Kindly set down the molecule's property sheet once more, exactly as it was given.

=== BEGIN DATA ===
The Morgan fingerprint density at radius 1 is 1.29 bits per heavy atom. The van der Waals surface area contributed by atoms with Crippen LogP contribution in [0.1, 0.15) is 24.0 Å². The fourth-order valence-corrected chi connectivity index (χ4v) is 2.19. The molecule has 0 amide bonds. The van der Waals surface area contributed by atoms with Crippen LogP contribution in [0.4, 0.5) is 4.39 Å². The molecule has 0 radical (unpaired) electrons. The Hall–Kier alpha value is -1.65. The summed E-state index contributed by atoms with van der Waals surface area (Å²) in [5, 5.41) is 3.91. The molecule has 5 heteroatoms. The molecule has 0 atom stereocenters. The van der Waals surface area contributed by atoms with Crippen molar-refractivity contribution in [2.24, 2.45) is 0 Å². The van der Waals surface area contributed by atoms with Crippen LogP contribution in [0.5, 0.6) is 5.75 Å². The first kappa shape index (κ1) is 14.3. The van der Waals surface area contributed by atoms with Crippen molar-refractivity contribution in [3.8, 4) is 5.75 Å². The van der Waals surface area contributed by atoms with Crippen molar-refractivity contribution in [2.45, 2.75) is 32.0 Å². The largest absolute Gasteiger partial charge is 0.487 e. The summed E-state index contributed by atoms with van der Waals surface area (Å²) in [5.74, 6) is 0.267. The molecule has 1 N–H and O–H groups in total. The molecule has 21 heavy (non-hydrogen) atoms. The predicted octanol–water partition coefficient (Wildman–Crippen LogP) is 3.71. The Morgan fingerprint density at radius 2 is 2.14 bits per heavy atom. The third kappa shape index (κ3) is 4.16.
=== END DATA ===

The Morgan fingerprint density at radius 1 is 1.29 bits per heavy atom. The van der Waals surface area contributed by atoms with Crippen LogP contribution in [0.1, 0.15) is 24.0 Å². The fourth-order valence-corrected chi connectivity index (χ4v) is 2.19. The molecule has 0 amide bonds. The van der Waals surface area contributed by atoms with Crippen LogP contribution in [0.4, 0.5) is 4.39 Å². The molecule has 0 radical (unpaired) electrons. The Hall–Kier alpha value is -1.65. The summed E-state index contributed by atoms with van der Waals surface area (Å²) in [5, 5.41) is 3.91. The molecule has 5 heteroatoms. The molecule has 0 atom stereocenters. The van der Waals surface area contributed by atoms with Crippen molar-refractivity contribution in [2.24, 2.45) is 0 Å². The van der Waals surface area contributed by atoms with Crippen LogP contribution in [0.5, 0.6) is 5.75 Å². The first kappa shape index (κ1) is 14.3. The van der Waals surface area contributed by atoms with Crippen molar-refractivity contribution in [3.8, 4) is 5.75 Å². The van der Waals surface area contributed by atoms with Crippen molar-refractivity contribution in [2.45, 2.75) is 32.0 Å². The largest absolute Gasteiger partial charge is 0.487 e. The summed E-state index contributed by atoms with van der Waals surface area (Å²) in [5.74, 6) is 0.267. The molecule has 1 N–H and O–H groups in total. The molecule has 21 heavy (non-hydrogen) atoms. The predicted octanol–water partition coefficient (Wildman–Crippen LogP) is 3.71. The Morgan fingerprint density at radius 2 is 2.14 bits per heavy atom. The third kappa shape index (κ3) is 4.16.